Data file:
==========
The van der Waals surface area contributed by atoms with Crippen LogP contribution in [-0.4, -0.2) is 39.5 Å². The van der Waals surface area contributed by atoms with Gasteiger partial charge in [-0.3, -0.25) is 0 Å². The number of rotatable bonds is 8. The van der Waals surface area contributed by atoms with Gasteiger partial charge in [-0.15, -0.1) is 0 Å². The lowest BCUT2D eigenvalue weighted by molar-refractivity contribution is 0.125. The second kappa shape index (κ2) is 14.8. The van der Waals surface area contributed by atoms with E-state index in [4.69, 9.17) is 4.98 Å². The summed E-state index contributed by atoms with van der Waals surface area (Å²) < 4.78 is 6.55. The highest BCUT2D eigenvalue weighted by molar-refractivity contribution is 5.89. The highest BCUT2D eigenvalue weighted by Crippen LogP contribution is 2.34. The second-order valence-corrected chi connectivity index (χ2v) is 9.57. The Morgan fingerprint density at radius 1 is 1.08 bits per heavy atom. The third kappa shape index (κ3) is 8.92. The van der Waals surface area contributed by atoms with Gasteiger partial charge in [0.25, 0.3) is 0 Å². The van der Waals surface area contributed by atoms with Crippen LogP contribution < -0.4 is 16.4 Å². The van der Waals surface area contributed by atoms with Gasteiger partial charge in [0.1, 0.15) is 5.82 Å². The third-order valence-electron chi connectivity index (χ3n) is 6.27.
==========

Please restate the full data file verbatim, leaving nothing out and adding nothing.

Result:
The van der Waals surface area contributed by atoms with Crippen LogP contribution in [-0.4, -0.2) is 39.5 Å². The van der Waals surface area contributed by atoms with Gasteiger partial charge in [-0.3, -0.25) is 0 Å². The number of rotatable bonds is 8. The van der Waals surface area contributed by atoms with Gasteiger partial charge in [-0.15, -0.1) is 0 Å². The lowest BCUT2D eigenvalue weighted by molar-refractivity contribution is 0.125. The second kappa shape index (κ2) is 14.8. The van der Waals surface area contributed by atoms with E-state index in [4.69, 9.17) is 4.98 Å². The summed E-state index contributed by atoms with van der Waals surface area (Å²) < 4.78 is 6.55. The highest BCUT2D eigenvalue weighted by molar-refractivity contribution is 5.89. The highest BCUT2D eigenvalue weighted by Crippen LogP contribution is 2.34. The second-order valence-corrected chi connectivity index (χ2v) is 9.57. The Morgan fingerprint density at radius 1 is 1.08 bits per heavy atom. The third kappa shape index (κ3) is 8.92. The van der Waals surface area contributed by atoms with Gasteiger partial charge in [0.25, 0.3) is 0 Å². The van der Waals surface area contributed by atoms with Crippen LogP contribution < -0.4 is 16.4 Å². The van der Waals surface area contributed by atoms with Gasteiger partial charge in [0.1, 0.15) is 5.82 Å². The third-order valence-electron chi connectivity index (χ3n) is 6.27.